Radiation. A scary word. We all know that x-rays have radiation, but what should you and shouldn't you worry about?
X-rays, also referred to as "radiographs" are images taken of various parts of the body using radiation to get a picture of the bones inside. X-rays are the best way to know if a bone is broken or dislocated. If we don't take an x-ray, we are literally just taking a guess! We have heard concerns from our patients in the past about having x-rays taken for fear of being exposed to too much radiation. Well, while there is radiation in foot x-rays it is not an amount to be concerned about, unless of course you are exposed to an excessive amount of radiation in another setting on a daily basis.
X-ray machines are more advanced these days and the "scatter" radiation (AKA the excess that is not directed at the body part being imaged) is reduced from what it used to be. Some patients speak on remembering the days when they would take an x-ray of their foot at a shoe store to check the fit - imagine that! In those days, radiation was not nearly as well understood as it is now.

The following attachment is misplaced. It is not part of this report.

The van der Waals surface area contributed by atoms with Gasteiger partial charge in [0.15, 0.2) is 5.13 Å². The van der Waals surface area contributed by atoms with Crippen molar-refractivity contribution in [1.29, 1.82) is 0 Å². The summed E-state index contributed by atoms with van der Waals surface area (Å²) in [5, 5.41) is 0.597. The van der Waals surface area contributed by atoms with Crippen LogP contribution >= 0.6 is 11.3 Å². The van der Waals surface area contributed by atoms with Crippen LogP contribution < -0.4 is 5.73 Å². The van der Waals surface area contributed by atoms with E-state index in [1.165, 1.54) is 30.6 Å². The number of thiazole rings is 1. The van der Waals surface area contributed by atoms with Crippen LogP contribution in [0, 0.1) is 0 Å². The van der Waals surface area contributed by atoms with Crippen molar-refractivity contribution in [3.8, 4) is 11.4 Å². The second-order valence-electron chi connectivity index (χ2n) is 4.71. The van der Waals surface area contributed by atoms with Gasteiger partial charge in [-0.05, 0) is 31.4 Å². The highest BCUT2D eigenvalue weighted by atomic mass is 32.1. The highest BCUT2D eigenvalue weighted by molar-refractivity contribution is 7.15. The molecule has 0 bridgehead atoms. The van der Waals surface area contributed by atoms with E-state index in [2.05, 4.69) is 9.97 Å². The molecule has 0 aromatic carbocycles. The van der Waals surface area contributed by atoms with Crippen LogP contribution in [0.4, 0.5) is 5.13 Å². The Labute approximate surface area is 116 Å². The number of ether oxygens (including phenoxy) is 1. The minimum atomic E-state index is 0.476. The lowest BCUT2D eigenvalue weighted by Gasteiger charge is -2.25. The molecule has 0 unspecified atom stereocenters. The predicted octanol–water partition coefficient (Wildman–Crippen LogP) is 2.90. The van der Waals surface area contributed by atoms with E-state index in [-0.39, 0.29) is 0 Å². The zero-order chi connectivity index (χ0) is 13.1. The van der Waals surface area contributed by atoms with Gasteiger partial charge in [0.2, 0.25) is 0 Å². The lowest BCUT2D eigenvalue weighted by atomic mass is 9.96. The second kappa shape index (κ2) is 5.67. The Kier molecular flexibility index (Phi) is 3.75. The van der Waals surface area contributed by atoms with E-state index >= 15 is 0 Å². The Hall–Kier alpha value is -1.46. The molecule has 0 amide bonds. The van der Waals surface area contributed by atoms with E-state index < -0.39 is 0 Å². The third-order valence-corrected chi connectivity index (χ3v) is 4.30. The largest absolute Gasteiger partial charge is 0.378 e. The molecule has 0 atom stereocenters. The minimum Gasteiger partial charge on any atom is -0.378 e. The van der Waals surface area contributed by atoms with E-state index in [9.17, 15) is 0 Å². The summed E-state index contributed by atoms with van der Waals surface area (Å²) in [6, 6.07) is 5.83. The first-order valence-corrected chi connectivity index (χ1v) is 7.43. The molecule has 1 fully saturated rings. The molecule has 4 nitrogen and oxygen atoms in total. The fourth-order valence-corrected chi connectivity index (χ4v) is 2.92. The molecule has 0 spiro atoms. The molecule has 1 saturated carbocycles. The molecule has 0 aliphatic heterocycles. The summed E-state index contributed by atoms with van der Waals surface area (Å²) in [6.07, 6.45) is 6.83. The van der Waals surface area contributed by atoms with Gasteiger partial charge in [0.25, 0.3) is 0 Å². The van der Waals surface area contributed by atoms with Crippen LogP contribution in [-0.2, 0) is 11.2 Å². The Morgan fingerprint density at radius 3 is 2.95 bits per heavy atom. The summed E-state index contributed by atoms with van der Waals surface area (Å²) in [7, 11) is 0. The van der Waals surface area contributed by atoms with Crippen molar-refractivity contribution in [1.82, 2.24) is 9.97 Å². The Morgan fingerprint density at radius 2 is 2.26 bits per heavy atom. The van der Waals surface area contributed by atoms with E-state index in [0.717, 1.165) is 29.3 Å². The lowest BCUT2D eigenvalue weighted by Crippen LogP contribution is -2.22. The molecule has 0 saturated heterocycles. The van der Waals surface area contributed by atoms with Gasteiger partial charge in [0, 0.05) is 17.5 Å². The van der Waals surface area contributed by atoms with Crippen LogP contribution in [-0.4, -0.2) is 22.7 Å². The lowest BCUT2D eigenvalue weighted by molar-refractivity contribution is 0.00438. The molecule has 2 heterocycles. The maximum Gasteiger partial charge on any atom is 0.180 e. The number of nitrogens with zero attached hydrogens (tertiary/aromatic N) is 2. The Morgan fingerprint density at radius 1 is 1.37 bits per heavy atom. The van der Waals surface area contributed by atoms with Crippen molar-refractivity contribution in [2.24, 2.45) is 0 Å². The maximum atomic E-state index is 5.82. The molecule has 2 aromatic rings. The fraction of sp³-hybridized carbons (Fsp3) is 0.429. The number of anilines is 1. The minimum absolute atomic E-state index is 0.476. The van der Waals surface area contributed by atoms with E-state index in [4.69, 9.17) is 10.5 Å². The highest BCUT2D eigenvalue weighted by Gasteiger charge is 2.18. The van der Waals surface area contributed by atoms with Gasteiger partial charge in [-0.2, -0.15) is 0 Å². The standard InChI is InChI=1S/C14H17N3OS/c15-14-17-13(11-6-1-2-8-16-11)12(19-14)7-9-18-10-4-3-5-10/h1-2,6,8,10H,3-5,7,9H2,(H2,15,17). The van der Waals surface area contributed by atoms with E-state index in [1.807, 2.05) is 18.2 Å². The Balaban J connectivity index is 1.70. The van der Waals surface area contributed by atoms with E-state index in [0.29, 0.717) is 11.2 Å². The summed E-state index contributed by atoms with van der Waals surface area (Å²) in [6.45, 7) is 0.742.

There is a unit of measure when it comes to radiation that is very easy to understand, called the banana equivalent dose ... I'm not making this up! Because bananas have potassium, a radioactive element, there is a way to equate how many bananas you would need to eat to reach a certain amount of radiation in various settings. One banana has 1 microsievert of radiation, but it is much easier to think in terms of bananas so, a CT (or CAT) scan (which uses similar technology to x-rays) delivers approximatly 70,000 banana equivalent doses, meaning it is like eating 70,000 bananas. The lethal dose of radiation is 35,000,000 BED (banana equivalent doses). However, a foot x-ray uses 5 BED (banana equivalent doses) of radiation. Therefore, when we take our standard 3 views of the foot, it's like eating 15 bananas.
Easier to swallow, isn't it?
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